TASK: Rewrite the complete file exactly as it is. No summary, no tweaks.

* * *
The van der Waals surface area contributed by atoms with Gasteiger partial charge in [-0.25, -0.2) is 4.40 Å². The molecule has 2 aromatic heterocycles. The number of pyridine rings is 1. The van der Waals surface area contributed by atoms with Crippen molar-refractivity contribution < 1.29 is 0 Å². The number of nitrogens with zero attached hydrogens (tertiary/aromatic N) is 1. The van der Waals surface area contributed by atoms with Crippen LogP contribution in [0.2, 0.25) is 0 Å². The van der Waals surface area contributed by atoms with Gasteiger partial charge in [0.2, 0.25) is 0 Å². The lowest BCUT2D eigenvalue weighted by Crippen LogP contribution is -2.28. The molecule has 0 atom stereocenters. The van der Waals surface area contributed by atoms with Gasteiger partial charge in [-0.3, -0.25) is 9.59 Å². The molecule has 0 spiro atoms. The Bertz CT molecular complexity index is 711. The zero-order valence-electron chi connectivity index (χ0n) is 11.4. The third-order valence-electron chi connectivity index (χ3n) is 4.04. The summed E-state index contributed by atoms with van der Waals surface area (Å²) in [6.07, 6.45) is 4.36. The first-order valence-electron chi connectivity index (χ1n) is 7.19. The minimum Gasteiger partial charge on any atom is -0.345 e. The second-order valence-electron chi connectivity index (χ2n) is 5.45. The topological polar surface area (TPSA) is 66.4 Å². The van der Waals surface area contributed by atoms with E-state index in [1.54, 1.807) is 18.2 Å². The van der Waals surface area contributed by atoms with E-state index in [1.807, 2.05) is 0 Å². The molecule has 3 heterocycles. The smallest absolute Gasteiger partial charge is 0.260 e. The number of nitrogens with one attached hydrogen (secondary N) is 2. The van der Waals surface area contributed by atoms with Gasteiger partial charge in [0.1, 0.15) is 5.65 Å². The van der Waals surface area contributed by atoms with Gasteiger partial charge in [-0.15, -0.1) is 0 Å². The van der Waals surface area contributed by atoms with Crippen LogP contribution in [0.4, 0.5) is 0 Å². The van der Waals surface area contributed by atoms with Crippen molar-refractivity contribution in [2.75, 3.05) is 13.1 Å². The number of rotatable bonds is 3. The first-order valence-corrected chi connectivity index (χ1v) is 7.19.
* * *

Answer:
The van der Waals surface area contributed by atoms with Gasteiger partial charge in [-0.25, -0.2) is 4.40 Å². The molecule has 2 aromatic heterocycles. The number of pyridine rings is 1. The van der Waals surface area contributed by atoms with Crippen molar-refractivity contribution < 1.29 is 0 Å². The number of nitrogens with zero attached hydrogens (tertiary/aromatic N) is 1. The van der Waals surface area contributed by atoms with Crippen LogP contribution in [0.2, 0.25) is 0 Å². The van der Waals surface area contributed by atoms with Gasteiger partial charge in [0.2, 0.25) is 0 Å². The lowest BCUT2D eigenvalue weighted by Crippen LogP contribution is -2.28. The molecule has 0 atom stereocenters. The van der Waals surface area contributed by atoms with Gasteiger partial charge in [-0.3, -0.25) is 9.59 Å². The molecule has 0 spiro atoms. The Bertz CT molecular complexity index is 711. The zero-order valence-electron chi connectivity index (χ0n) is 11.4. The third-order valence-electron chi connectivity index (χ3n) is 4.04. The summed E-state index contributed by atoms with van der Waals surface area (Å²) in [6.07, 6.45) is 4.36. The first-order valence-electron chi connectivity index (χ1n) is 7.19. The minimum Gasteiger partial charge on any atom is -0.345 e. The second-order valence-electron chi connectivity index (χ2n) is 5.45. The topological polar surface area (TPSA) is 66.4 Å². The van der Waals surface area contributed by atoms with E-state index in [1.54, 1.807) is 18.2 Å². The van der Waals surface area contributed by atoms with E-state index in [1.807, 2.05) is 0 Å². The molecule has 3 heterocycles. The smallest absolute Gasteiger partial charge is 0.260 e. The number of nitrogens with one attached hydrogen (secondary N) is 2. The van der Waals surface area contributed by atoms with Gasteiger partial charge in [0.1, 0.15) is 5.65 Å². The van der Waals surface area contributed by atoms with Gasteiger partial charge in [-0.15, -0.1) is 0 Å². The van der Waals surface area contributed by atoms with Crippen LogP contribution in [0.4, 0.5) is 0 Å². The van der Waals surface area contributed by atoms with Crippen molar-refractivity contribution in [2.75, 3.05) is 13.1 Å². The number of rotatable bonds is 3. The first-order valence-corrected chi connectivity index (χ1v) is 7.19.